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Giving Good Faith a Bad Name

Tuesday, October 7, 1997; Page A16


AND NOW the White House has found and turned over to congressional investigators videotapes of some of the coffees the president gave for campaign contributors last year. There may be tapes of as many as 150 such events. The investigators asked for them months ago; only now are they being disinterred.

White House officials are shocked that anyone would accuse them of foot-dragging. They of course are as aware as anyone that the Senate committee's writ runs out Dec. 31 and is unlikely to be renewed. That's 86 days and counting. But delay? The discovery of the tapes was the result of a "good faith effort" by the White House staff to comply with congressional requests, said Lanny Davis, the attorney whose job it is to lay the daily gloss on such matters. "We've said we would conduct ongoing searches for new material, and that's what happened here."

It's enough to give good faith a bad name. The attitude of this White House toward the truth whenever it is in trouble is the same. Don't tell it, or tell only as much of it as you absolutely must, or as helps. They fired some travel office officials in the first term – wanted the jobs – and then tried to get the FBI to sign off on a press release suggesting the firings had been a result of suspected wrongdoing. It's still not clear who may have taken what, and at whose orders, out of the office of deputy White House counsel Vincent Foster after he committed suicide and while police were still investigating in 1993. Whitewater prosecutors want some of Mrs. Clinton's billing records having to do with her work at the Rose law firm before coming to Washington; they can't be found, then miraculously turn up one day in a box on a table in the White House.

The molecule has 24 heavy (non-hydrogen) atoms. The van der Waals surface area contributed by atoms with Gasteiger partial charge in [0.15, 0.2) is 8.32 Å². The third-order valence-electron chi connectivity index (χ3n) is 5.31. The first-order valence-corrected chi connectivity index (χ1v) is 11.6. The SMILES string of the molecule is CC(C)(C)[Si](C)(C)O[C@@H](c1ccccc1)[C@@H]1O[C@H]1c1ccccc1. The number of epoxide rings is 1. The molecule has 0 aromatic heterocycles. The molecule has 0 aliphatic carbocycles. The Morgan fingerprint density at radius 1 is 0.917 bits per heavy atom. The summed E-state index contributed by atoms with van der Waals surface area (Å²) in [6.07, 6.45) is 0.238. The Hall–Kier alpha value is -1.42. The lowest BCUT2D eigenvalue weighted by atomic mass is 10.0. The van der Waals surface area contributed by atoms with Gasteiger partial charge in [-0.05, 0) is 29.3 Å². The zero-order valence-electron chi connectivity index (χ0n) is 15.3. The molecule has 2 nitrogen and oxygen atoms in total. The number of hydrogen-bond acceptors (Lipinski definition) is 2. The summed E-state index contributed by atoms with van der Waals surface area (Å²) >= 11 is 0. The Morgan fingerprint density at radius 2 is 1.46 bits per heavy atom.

Webster Hubbell is driven to resign as associate attorney general and before being sent to jail is being pressed by prosecutors to tell what he may know regarding the looting of a savings-and-loan at the heart of the Whitewater affair. Lucrative jobs are found for him, which prosecutors think may have been to keep him quiet. First the White House says no one there, including the president, even knew about the jobs; then it turns out that, yes, they knew, but "the key thing" is that with regard to the main job neither the president nor his top aides had any "knowledge of Mr. Hubbell's retention . . . prior to [his] being retained."

As to the campaign stuff, their first reaction to the name John Huang was to suggest they'd never heard of him. That was before it turned out he had visited the White House some 78 times in 15 months. Vice President Gore first said he thought the purpose of the fund-raiser he attended at a Buddhist temple in California in 1996 was "community outreach." When his recollection was refreshed by documents to the contrary, he authorized an aide to say he had known the event was "finance-related" and should have said the purpose was "political outreach." Lately another aide has said the purpose was "donor maintenance." Who thinks of these things?

A principal line of defense when fund-raising issues arise is to say the Democratic National Committee did it, as if the DNC had not been a clear extension of the White House during the campaign. The DNC's former chairman can't remember having made calls to the CIA in behalf of a large campaign contributor pushing a Central Asian oil pipeline project, despite fairly compelling testimony that in fact he did. There's more, but that's enough. Call it stonewalling. The story on the videos is that they had consulted the relevant database but punched in the wrong key words and come up empty-handed. Didn't find out about them for sure until last week, when someone had the bright idea of checking under the heading, "coffees." Someone then reportedly had the even brighter idea of trying "DNC fund-raiser," and got "150 hits."

They keep asking indignantly, even a little petulantly, over there why they're not believed as they keep putting out their successive versions of the story. Can anyone really believe they don't know the answer? Can anyone believe this is on the up and up?

© Copyright 1997 The Washington Post Company

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